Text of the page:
BY RYAN COBB Sports writer
ON TO THE FINAL — Oriskany catcher Patrick Manna picks up pitcher Nate Keating after the Redskins won, 1-0, over Section VI champion Pine Valley in the Class D semifinals of the state tournament on Saturday at Broome Community College. Keating gave up two hits and struck out six in the complete game performance to send the Redskins to the state final. (Sentinel photo by John Clifford)
TOUGH LOSS — Oriskany pitcher Austin Smith, left, has a moment to himself in the dugout after Oriskany suffered a 2-0 defeat to Coleman Catholic in the Class D state championship game on Saturday in Binghamton. Smith took the hard-luck loss while giving up five hits and striking out six. (Sentinel photo by John Clifford)
AVOIDING THE TAG — Oriskany’s Austin Smith dives back to first base on a pickoff attempt as Coleman Catholic first baseman Austin Koo covers the bag during the Class D state championship game at Broome Community College in Binghamton on Saturday. Oriskany lost 2-0. (Sentinel photo by John Clifford)
LISTEN UP GUYS — Oriskany head coach Tom Meiss talks with members of the Redskins’ infield during a timeout in the Class D state championship game on Saturday in Binghamton. Oriskany went on to lose 2-0 to finish as the state runner-up. (Sentinel photo by John Clifford)
BINGHAMTON — It seemed like it was the Oriskany baseball team’s destiny to claim the state Class D championship.
The Redskins mowed down every top squad that came their way up until Saturday’s state final four, and strong pitching performances from Nate Keating and Austin Smith put them in position to win it all for the first time in school history.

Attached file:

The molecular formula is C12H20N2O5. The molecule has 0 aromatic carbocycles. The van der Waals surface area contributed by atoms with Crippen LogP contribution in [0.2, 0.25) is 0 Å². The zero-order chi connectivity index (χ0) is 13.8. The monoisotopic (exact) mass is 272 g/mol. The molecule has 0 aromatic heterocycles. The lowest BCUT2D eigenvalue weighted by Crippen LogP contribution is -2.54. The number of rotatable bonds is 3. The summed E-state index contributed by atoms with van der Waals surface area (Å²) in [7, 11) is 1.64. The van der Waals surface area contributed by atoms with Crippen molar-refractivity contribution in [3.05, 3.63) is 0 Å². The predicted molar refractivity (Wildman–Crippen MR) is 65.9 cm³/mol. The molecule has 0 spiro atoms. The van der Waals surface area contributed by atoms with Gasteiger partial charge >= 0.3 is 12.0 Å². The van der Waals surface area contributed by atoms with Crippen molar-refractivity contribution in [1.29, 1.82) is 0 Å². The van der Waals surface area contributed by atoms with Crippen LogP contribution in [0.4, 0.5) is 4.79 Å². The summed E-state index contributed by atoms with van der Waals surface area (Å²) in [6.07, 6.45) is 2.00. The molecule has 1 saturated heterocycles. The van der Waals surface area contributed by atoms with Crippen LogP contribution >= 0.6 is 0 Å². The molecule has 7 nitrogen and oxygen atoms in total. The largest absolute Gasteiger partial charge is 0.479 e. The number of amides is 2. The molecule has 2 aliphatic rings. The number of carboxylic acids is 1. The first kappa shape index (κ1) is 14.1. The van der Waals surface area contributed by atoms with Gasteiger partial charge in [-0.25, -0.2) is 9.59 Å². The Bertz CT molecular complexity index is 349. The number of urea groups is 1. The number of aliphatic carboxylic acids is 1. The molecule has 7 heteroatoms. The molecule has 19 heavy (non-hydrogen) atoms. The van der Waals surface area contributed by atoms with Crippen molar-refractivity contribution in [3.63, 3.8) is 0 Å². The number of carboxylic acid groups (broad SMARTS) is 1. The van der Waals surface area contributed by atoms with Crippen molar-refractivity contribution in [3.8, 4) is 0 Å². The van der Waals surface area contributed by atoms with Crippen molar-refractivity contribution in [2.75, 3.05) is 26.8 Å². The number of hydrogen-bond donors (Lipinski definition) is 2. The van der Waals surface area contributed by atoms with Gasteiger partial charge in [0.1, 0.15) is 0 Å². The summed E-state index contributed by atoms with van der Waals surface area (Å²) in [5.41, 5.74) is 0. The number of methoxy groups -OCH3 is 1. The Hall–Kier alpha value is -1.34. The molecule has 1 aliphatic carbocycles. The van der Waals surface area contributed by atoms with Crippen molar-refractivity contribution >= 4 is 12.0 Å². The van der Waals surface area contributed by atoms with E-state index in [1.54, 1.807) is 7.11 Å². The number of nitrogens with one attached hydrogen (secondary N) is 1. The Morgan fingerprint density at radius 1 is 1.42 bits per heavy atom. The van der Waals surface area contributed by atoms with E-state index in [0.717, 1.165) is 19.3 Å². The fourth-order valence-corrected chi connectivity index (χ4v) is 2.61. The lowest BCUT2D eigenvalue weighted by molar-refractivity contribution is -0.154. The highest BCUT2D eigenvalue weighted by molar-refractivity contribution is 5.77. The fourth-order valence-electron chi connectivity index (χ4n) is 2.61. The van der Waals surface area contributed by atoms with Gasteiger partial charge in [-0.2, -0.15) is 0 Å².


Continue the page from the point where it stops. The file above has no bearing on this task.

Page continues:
However, it turned out that it was Section IX champion Coleman Catholic High School’s year to be the top team.
Keating came back from over a two-week resting period to pitch a two-hit, 1-0, shutout over Section VI title holder Pine Valley in the semifinals to give Oriskany a shot at the championship, and Smith gave up just five hits later that afternoon in the title game at Broome Community College.
But with those stellar outings by the duo, Coleman Catholic’s Mike Smithmeyer was just little bit better on this day. The senior right-hander no-hit the Redskins through 5 2-3 innings and just gave up one hit while overpowering the Section III champions for a 2-0 shutout victory in the final.
"It would’ve been great to get a no-hitter in a state final four game, but that doesn’t happen too often," said Smithmeyer.
"This was definitely something we were looking to. We wanted to start with a sectional title, but a state title, we never would’ve thought."
Smithmeyer rolled Coleman Catholic, a private school in Hurley, through all four of its playoff games by picking up winning decisions in each one, including one in relief on Saturday morning when he threw the final two innings of a 2-1 semifinal victory over 2010 state champion Fort Ann.
"We ran into a overpowering arm. You get here with good pitching, good defense and timely hitting," said Oriskany coach Tom Meiss. "All it was was a fastball, but it had a little tail on it. It was also a lot harder than anything we’ve seen — about high 80s, low 90s. We just couldn’t catch up to it at times."